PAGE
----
Yoshiro Mori, the president of the Tokyo 2020 Olympic Games organising committee, has resigned from his post over his sexist comments that caused an international outcry with less than six months to go until the Games.
“My inappropriate statement has caused a lot of chaos … I wish to resign as president as of today,” he told a meeting on Friday of Tokyo 2020’s council and executive board called to discuss his remarks disparaging women’s participation in organising the Games.
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Mori also repeated his apology and said the important thing is for the sporting event to be held successfully. The Olympics slated to be held last year was postponed due to the outbreak of the coronavirus pandemic.
His would-be successor, Saburo Kawabuchi, who currently serves as the mayor of the Olympic village, also pulled out from being nominated after other members of the Japanese Olympic Committee questioned Mori’s role in making the pick.
Questions were also raised about whether there was no better alternative than another older, male, and local media said Kawabuchi later turned down the job.
Local broadcaster Fuji News Network (FNN) reported the government would seek to block the nomination of Kawabuchi.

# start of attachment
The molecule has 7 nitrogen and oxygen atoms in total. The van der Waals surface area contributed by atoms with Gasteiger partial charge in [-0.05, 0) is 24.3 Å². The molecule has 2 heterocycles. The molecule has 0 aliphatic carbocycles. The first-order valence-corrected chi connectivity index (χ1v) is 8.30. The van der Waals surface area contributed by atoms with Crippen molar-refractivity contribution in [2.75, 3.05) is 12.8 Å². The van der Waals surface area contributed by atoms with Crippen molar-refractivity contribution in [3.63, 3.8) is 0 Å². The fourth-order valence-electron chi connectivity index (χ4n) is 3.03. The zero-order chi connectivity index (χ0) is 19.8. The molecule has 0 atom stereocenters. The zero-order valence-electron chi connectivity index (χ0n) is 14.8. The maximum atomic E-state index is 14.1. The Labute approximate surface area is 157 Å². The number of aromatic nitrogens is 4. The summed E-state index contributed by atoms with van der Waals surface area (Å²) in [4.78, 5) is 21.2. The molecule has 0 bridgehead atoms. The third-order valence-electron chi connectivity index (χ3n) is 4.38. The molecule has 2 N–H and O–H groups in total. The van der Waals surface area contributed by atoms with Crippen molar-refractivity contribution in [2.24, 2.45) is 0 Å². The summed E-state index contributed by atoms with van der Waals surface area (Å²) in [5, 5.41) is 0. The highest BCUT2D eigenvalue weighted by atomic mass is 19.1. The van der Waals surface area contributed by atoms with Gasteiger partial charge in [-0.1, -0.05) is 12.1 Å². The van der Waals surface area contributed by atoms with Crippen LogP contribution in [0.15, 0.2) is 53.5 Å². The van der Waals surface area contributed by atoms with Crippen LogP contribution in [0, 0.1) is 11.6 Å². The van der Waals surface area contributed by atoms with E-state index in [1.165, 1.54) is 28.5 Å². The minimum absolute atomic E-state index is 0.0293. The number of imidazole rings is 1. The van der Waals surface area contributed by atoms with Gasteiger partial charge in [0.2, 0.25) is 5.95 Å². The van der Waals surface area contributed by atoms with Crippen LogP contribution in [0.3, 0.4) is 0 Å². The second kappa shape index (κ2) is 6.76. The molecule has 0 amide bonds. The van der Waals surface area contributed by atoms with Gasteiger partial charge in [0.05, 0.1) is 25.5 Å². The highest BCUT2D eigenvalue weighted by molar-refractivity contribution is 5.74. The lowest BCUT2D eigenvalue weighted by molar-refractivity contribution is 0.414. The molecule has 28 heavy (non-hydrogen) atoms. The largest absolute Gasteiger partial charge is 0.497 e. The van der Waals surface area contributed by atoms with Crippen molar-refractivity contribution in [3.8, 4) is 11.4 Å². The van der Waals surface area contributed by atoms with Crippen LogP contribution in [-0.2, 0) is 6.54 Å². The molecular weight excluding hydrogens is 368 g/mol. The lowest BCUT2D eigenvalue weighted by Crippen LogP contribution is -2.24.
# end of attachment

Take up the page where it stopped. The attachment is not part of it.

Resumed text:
“We can’t give the impression that things have changed unless we install a woman or see a generational shift,” FNN cited a government source as saying.
Kyodo News agency is reporting that Japan’s Olympics minister, Seiko Hashimoto, could be a possible candidate to replace Mori.
Gaffes and blunders
Mori, the 83-year-old former prime minister, sparked controversy after he complained that female members of the Japanese Olympic Committee (JOC) talk too much.
The comments set off a firestorm at home and abroad adding to the problems surrounding the Games, already postponed for a year due to the coronavirus pandemic.
Mori was forced to apologise for the gaffe, but his refusal to resign from his post sparked a movement from within Japan and outside to force him out.
On Tuesday, female opposition party legislators attended the Lower House session clad in white to protest against Mori’s actions. The all-white outfits symbolise women’s fight for equality in Japan.
Kiyomi Tsujimoto, the deputy leader of the main opposition Constitutional Democratic Party, denounced the governing party for its inaction on Mori’s case.
“The administration is showing its blatant contempt for women,” she was quoted by public service broadcaster NHK as saying. She said a country without gender equality could not be considered a democracy.
Male legislators from the opposition showed their solidarity by placing white roses in their suit pockets.
Anger over Mori’s comments is likely to further alienate a Japanese public that has grown weary of Tokyo’s attempts to hold the Games during a pandemic.
Nearly 80 percent of the Japanese public opposes holding the Games as scheduled in July, according to the most recent poll.
Mori’s tenure as prime minister was also marred by gaffes and blunders.